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Millennials comprise worst drivers


Young millennials are the worst-behaved drivers on the road, with 88 percent reporting in a study released this week that they recently engaged in at least one risky behavior behind the wheel such as texting, speeding or running red lights.

According to the study by the AAA Foundation for Traffic Safety, 88.4 percent of drivers ages 19-24 told researchers they had engaged in a risky behavior while driving within the previous 30 days. Among drivers age 25-39, 79.2 percent had engaged in a risky behavior, while 75.2 percent of drivers age 40-59 acknowledged such activity.

Among drivers ages 16-18, only 69.3 percent admitted a risky behavior behind the wheel, along with 69.1 percent of drivers aged 75 or over and 67.3 percent of drivers ages 60-74.

“It’s important for parents to model safe driving for novice drivers which builds a strong foundation for safe driving later on by millennials,” said Anita Lorz Vilagrana, the Automobile Club of Southern California’s Community Programs and Traffic Safety manager.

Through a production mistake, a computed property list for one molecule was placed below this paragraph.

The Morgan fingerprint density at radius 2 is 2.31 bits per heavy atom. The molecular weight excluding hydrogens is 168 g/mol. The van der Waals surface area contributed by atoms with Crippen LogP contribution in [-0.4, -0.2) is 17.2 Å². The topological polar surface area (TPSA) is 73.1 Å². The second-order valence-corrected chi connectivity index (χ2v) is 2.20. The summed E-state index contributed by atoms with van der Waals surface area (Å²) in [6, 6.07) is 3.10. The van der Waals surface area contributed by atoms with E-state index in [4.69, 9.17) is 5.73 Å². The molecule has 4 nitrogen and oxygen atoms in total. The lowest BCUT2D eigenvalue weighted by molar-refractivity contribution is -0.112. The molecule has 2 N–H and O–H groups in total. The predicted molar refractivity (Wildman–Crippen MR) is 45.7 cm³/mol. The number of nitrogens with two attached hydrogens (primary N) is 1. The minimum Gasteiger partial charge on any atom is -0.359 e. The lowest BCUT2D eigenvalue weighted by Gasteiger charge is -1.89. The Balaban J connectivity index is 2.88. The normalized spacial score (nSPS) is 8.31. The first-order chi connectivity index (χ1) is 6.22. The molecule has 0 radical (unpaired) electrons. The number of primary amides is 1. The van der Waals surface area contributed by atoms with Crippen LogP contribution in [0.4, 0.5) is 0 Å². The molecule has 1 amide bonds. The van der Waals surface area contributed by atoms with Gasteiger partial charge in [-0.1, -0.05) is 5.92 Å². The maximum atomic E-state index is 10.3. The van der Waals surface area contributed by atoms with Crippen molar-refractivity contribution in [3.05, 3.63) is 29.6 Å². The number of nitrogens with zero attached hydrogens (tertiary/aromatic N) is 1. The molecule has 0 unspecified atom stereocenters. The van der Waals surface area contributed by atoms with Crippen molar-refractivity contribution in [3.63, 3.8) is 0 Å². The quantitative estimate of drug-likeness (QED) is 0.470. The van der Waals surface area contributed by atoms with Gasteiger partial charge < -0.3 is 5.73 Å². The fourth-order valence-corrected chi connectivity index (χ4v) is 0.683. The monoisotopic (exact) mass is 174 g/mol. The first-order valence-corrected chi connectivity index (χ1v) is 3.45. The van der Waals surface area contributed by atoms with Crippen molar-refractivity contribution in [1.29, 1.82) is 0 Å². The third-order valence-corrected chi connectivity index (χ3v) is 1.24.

“No parent wants to get the phone call or a knock on the door that their young driver was a car crash victim due to poor driver behavior—whether through their own or others’ actions.”

David Yang, executive director of the AAA Foundation for Traffic Safety, said he found it alarming that some of the drivers ages 19-24 in the survey felt their behavior behind the wheel was “acceptable.”

“It’s critical that these drivers understand the potentially deadly consequences of engaging in these types of behaviors and they change their behavior and attitudes in order to reverse the growing number of fatalities on U.S. roads,” Yang said.

According to the study, drivers ages 19-24 were 1.6 times as likely as all other drivers to admit reading a text message or email while driving, and they were nearly twice as likely to have typed or sent a text message or email while behind the wheel.

Nearly 50 percent of drivers in the age group admitted driving through a light that had just turned red when they could have stopped safely, compared to 36 percent of all other drivers. Nearly 14 percent of those drivers ages 19-24 said they felt driving through the red light was an acceptable maneuver.